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Lee Woodman beautifully writes of divorce, heartbreak and loss in her read Landscapes. From the beginning poem, “Vermilion Suit” to the closing “Divorce Prayer”, Woodman captures a women’s resilience and determination to go into the future with courage. Written in the light of the pandemic and national unrest, the speaker shows remarkable tenacity and lightheartedness despite her world crumbling around her. Any reader who has experienced heartbreak could gather something from Woodman’s poems, as she depicts the power and importance of moving forward. Inspiring and raw, I thoroughly enjoyed what this collection had to offer.

The poems take you through the speaker’s journey. We meet her lover, his betrayal, experience the speaker’s own emotional roller coaster and finally the divorce itself. I especially found the poem, “It was Different than Fainting” to be particularly chilling and impactful. The narrator tells how different tragic events are then one imagines. She emphasizes the surprise of these accidents, often coming when you least expect it and notes the utter blackness that soon resounds from their impact. Telling the reader that this can happen to anyone, at any flash of a second, “the after of forever”, I was moved with sympathy for her loss and treasured the authenticity of her speech.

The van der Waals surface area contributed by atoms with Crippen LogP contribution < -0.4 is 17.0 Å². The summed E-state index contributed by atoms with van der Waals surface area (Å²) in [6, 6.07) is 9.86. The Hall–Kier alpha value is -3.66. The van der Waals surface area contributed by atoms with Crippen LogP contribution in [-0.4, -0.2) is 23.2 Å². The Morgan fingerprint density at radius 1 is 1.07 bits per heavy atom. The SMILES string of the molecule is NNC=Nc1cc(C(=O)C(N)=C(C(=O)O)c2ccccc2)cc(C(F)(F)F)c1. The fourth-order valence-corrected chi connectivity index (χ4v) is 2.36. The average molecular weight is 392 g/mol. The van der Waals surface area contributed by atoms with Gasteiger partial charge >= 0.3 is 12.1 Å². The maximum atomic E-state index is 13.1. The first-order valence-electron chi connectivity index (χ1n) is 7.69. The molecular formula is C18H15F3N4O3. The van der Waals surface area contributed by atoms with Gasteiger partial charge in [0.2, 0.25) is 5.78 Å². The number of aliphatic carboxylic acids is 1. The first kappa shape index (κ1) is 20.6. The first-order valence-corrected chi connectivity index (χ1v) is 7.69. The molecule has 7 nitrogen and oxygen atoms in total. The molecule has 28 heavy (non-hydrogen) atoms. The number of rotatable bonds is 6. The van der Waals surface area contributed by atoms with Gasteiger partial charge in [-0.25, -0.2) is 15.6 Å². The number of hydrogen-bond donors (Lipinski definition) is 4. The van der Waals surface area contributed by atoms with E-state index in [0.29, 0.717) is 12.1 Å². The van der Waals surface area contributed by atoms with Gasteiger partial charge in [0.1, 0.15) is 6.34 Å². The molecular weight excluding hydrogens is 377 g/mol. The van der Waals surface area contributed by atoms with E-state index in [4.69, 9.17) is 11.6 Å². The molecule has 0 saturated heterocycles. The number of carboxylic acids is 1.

Another poem I found to be significantly moving was titled, “No More Sugar”. Describing the first time her former husband let her down, to how his childhood impacted the man he was, it became clear to the reader that the speaker was grappling to accept how her and her husband’s love are no longer compatible. She says, “Rigid bedtime hour, stricter menu regimen. What happened to bourbon after theater, ice cream and TV? Soon we’ll just live on air, scant water.” In losing their playfulness, the speaker’s marriage died, as she reflects on what once was and is no more.

The reader also learns more about the narrator herself. In “Secrets I Tell Myself”, we learn of her tangled, tragic past and the events that formulated her future. In learning of her setbacks, my respect grew even more for the speaker. Overcoming so much, so many tragedies and so many heartbreaks could not have been easy. Despite this, she rose yet from another heartbreak just as she had done with all her previous hardships. Remaining humorous despite the pain, combating the challenges of 2020 and finally experiencing her digital divorce, the grit and spunk of the speaker shone back at me through the pages.

Reviewed By:

Author Lee Woodman
Star Count /5
Format Trade
Page Count 76 pages
Publisher Kelsay Books
Publish Date 01-Jun-2021
ISBN 9781954353503 Buy this Book
Issue July 2021
Category Poetry & Short Stories